120 E. 34th
August 24, 1963
Miss Libby Parker
3951 N.W. 171 Street
Opa Locka, Florida
Dear Miss Parker:
Thank you for your letter of June 30. I am pleased that you liked Atlas Shrugged and that you found my philosophy helpful.
If, as you say, you are an advocate of reason, I suggest that you should develop a very strict and independent critical faculty in regard to courses on philosophy. You will find very little rationality in modern philosophy, which is dominated by a revolt against reason. You should be on guard against the influence of modern philosophy which leads you to write such a contradictory sentence as “Einstein’s Theory of Relativity does question the objectivity of knowledge.” If it does, it would invalidate all theories, including itself; and if so, by what means would you validate it or regard it as knowledge?
But in fact, Einstein’s theory does nothing of the kind. Einstein himself objected to the unwarranted distortions of his purely scientific theories by the philosophizing of scientifically ignorant popularizers. The same is true of all modern pseudo-scientism: the fact that scientists do not know the cause of a given phenomenon does not give them ground to proclaim that “the universe is based on chance”—any more than the ignorance of primitive savages gave them ground to declare that the universe is ruled by gods and demons.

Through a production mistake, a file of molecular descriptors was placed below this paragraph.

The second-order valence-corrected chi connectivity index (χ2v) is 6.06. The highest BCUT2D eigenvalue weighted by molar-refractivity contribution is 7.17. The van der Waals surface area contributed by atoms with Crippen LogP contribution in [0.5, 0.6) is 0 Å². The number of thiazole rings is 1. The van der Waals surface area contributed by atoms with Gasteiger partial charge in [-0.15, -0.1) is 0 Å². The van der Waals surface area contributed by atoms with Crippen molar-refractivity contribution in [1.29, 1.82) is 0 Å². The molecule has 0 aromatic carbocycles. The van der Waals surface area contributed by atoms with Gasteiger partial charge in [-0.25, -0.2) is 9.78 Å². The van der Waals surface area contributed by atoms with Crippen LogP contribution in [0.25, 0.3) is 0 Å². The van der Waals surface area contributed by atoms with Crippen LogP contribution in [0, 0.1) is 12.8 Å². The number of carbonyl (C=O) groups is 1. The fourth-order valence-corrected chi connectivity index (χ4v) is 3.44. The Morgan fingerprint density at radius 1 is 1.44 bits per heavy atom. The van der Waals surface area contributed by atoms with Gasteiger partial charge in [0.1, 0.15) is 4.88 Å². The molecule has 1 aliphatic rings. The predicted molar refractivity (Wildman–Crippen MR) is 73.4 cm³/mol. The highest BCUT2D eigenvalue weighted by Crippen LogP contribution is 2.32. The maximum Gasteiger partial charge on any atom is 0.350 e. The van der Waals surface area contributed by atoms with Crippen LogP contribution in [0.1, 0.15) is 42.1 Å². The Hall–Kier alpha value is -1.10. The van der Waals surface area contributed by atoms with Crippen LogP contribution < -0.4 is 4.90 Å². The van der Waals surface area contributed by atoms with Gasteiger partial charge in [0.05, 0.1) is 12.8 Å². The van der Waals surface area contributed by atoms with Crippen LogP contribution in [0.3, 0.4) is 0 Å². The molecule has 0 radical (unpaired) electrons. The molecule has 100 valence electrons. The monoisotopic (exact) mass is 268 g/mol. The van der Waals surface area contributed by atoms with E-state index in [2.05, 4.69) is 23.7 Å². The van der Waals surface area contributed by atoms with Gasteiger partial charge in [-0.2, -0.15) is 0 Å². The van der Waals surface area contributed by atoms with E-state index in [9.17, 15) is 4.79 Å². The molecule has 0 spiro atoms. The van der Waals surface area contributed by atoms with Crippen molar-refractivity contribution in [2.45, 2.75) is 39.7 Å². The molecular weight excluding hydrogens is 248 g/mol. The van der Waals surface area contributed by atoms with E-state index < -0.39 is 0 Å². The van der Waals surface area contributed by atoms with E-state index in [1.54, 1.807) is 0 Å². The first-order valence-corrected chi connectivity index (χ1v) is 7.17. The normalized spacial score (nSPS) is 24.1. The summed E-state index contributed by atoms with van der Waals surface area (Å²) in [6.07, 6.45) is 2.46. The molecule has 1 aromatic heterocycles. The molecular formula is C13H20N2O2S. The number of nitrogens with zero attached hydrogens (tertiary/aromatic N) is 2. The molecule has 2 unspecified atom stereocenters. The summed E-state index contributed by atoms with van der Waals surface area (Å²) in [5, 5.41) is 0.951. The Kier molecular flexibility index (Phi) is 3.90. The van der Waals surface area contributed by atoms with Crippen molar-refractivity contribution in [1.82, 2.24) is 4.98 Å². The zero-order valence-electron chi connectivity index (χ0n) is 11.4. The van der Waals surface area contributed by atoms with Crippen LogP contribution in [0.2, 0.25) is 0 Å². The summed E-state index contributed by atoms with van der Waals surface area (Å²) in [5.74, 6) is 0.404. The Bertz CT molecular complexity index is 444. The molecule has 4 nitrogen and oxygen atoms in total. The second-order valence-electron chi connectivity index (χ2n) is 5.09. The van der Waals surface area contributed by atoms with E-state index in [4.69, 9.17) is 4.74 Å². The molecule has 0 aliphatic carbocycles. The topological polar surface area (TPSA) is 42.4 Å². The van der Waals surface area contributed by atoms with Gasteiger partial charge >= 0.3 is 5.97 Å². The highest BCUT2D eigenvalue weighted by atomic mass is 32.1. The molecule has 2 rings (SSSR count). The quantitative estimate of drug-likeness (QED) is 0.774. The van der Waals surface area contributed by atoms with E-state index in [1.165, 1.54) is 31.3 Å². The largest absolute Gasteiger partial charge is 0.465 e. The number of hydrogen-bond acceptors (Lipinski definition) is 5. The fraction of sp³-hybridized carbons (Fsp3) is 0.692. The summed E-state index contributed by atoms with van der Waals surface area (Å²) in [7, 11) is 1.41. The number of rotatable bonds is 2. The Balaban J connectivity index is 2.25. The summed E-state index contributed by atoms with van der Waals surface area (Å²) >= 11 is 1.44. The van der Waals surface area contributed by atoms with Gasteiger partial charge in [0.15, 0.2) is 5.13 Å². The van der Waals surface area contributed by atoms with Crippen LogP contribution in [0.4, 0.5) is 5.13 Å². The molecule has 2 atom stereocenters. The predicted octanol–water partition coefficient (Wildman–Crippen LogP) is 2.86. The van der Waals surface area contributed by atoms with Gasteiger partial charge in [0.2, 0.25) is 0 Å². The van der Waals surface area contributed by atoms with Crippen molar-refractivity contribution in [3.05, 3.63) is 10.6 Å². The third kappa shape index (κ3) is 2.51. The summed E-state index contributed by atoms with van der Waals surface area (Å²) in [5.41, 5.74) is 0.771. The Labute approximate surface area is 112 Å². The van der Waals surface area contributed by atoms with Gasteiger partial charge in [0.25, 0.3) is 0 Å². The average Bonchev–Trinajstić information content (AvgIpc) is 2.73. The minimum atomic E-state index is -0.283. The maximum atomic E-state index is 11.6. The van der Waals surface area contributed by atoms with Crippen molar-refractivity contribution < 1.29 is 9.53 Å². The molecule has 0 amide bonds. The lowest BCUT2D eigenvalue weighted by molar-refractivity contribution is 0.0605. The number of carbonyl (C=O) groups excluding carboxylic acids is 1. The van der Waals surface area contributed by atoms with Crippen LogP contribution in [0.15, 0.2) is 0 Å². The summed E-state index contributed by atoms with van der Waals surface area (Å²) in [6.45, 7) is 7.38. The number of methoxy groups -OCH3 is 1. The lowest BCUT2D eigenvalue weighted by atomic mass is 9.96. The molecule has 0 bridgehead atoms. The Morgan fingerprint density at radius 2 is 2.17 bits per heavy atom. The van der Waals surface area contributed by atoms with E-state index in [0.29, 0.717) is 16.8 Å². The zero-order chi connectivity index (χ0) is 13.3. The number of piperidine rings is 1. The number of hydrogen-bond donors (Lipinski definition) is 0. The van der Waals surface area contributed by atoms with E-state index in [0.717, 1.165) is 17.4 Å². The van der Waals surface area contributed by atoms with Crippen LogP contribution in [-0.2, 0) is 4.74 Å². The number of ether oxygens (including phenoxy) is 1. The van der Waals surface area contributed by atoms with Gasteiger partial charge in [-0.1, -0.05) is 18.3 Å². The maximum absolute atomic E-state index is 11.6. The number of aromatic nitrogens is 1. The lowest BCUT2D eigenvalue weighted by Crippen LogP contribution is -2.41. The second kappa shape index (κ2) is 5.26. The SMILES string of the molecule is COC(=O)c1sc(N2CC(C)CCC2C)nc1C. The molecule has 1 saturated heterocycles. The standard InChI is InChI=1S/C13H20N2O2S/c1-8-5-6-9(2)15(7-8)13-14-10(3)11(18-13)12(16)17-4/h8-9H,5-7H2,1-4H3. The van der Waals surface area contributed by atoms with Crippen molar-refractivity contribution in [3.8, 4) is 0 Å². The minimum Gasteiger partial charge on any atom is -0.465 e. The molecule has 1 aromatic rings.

You mention that you are interested in existentialism. Existentialism is nothing more than oriental mysticism and has no place in philosophy.
You are wrong when you see any parallel between my philosophy and Nietzsche’s. Nietzsche was an arch-advocate of irrationalism (see his The Birth of Tragedy). If you want a brief indication of my views on all the leading schools of modern philosophy, I suggest that you read and study the title essay of my book, For the New Intellectual.